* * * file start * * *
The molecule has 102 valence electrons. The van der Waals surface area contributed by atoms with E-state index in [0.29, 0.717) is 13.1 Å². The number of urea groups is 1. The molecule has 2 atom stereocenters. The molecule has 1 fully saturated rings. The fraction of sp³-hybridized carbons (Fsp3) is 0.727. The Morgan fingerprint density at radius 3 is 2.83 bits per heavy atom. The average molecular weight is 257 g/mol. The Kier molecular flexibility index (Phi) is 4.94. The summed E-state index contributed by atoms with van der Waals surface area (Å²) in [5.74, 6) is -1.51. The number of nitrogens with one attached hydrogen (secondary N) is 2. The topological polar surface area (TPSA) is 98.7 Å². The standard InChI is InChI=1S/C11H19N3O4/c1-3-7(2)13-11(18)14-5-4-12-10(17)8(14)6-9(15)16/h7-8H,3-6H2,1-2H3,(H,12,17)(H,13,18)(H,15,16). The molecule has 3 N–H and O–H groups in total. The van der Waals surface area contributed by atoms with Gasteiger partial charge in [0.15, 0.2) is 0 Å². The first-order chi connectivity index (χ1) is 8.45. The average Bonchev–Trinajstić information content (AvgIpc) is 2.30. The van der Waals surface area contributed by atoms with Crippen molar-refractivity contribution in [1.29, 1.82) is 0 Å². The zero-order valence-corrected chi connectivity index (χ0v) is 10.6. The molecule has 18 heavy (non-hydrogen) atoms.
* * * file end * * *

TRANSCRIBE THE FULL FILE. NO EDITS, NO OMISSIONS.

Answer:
The molecule has 102 valence electrons. The van der Waals surface area contributed by atoms with E-state index in [0.29, 0.717) is 13.1 Å². The number of urea groups is 1. The molecule has 2 atom stereocenters. The molecule has 1 fully saturated rings. The fraction of sp³-hybridized carbons (Fsp3) is 0.727. The Morgan fingerprint density at radius 3 is 2.83 bits per heavy atom. The average molecular weight is 257 g/mol. The Kier molecular flexibility index (Phi) is 4.94. The summed E-state index contributed by atoms with van der Waals surface area (Å²) in [5.74, 6) is -1.51. The number of nitrogens with one attached hydrogen (secondary N) is 2. The topological polar surface area (TPSA) is 98.7 Å². The standard InChI is InChI=1S/C11H19N3O4/c1-3-7(2)13-11(18)14-5-4-12-10(17)8(14)6-9(15)16/h7-8H,3-6H2,1-2H3,(H,12,17)(H,13,18)(H,15,16). The molecule has 3 N–H and O–H groups in total. The van der Waals surface area contributed by atoms with Gasteiger partial charge in [0.15, 0.2) is 0 Å². The first-order chi connectivity index (χ1) is 8.45. The average Bonchev–Trinajstić information content (AvgIpc) is 2.30. The van der Waals surface area contributed by atoms with Crippen molar-refractivity contribution in [1.29, 1.82) is 0 Å². The zero-order valence-corrected chi connectivity index (χ0v) is 10.6. The molecule has 18 heavy (non-hydrogen) atoms.